Northern Ireland Planning Service

Rooker Reduced Planning Burden For Farmers

Published on Thu, 1 Sep 2005
Environment Minister, Jeff Rooker is to change 'permitted development' rights and planning controls on storage for farm slurry.
The Minister said: "I have decided after recent consultation to extend the current 300 square metres maximum ground area for buildings or structures for the storage of slurry and manure to 600 square metres for a period up to 31 December 2007. This will apply in cases where these are separate or accommodating livestock.
"This will reduce a burden on farmers and guarantee that the time-consuming process of obtaining planning permission will not delay compliance with the Nitrates Directive.
"I have decided that any changes to permitted development rights for agricultural buildings and operations following my Department's review of permitted development rights last year will be postponed until after December 2007 and will be subject to further consultation.
"The necessary legislative changes to permitted development rights will be introduced as soon as possible."

Notes to Editors

  1. The Nitrates Directive seeks to reduce or prevent water pollution caused by the application and storage of organic manure and chemical fertiliser on farmland. The mandatory requirements include periods when the application of organic fertilisers (manure and slurry) is prohibited and a minimum storage capacity for livestock manure on farms.
  2. One of the proposed measures in the action programme to implement the Directive is a requirement for a minimum 22 weeks slurry storage capacity on the agricultural unit. Farmers will therefore require larger slurry storage than they have at present.
  3. Current Northern Ireland Planning permitted development rights allow agricultural buildings of up to 300 square metres ground area to be erected without applying for planning permission. However, it is estimated that up to 2000 farmers could need additional slurry storage facilities in excess of this size and would have to apply for planning permission.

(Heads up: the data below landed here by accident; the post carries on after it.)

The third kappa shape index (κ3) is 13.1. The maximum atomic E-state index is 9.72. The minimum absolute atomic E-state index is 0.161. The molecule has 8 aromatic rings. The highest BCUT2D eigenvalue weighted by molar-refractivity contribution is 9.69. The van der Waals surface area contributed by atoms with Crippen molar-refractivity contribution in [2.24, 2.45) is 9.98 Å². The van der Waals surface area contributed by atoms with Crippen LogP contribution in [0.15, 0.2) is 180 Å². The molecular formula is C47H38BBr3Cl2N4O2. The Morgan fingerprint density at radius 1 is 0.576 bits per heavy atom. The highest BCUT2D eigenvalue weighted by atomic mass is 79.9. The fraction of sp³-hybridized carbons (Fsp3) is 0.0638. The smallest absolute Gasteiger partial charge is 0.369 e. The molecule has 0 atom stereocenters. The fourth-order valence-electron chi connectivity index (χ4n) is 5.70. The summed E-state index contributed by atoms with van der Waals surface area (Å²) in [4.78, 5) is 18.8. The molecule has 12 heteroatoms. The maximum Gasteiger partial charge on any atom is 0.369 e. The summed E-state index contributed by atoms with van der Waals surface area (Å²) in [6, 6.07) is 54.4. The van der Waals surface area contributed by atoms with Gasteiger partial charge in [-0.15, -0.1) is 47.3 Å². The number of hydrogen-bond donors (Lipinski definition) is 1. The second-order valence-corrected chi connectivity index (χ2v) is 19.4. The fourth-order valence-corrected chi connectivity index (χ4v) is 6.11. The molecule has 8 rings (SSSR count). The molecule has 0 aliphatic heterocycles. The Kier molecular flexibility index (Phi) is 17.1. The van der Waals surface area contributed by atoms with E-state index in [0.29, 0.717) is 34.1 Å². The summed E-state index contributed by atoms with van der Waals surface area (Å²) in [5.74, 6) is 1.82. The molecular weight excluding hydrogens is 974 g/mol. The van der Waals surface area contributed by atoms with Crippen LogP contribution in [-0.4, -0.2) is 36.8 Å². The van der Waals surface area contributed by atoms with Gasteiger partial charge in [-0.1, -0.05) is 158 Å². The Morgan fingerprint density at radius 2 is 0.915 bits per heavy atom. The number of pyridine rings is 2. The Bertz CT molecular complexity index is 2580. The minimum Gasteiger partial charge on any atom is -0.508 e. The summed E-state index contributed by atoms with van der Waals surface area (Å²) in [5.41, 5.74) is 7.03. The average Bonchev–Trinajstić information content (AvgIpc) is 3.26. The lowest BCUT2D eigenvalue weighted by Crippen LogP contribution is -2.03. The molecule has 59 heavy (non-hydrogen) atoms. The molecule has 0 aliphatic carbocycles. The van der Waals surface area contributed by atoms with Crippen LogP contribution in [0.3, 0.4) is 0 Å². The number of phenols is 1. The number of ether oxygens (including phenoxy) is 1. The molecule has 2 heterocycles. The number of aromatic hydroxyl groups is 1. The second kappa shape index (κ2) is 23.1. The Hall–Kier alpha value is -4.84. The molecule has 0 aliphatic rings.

4. The current timetable for claiming grant aid from DARD towards the additional slurry storage arrangements, under the Farm Nutrient Management Scheme, requires works to be completed and grant aid claimed by the end of November 2006.
  5. While the Planning Service is committed to processing planning applications in time for works to be completed and grant claimed, the farming and livestock industry and elected representatives asked the Environment Minister to increase permitted development rights to reduce the number of applications needed and the cost in planning fees to farmers.
  6. The public consultation carried out in July 2005 showed that most people and most environmental groups responded in support of an increase in the ground area allowed under permitted development rights and to postponing further changes to agricultural permitted development rights until the Nitrates Directive is complied with.
  7. The increase in the ground area permitted to 600 square metres will significantly reduce the number of planning applications required for buildings or structures for the storage of slurry and manure either separately or in association with accommodation of livestock.
  8. News Media enquiries contact DOE Press Office on 028 9054 0003.

In this section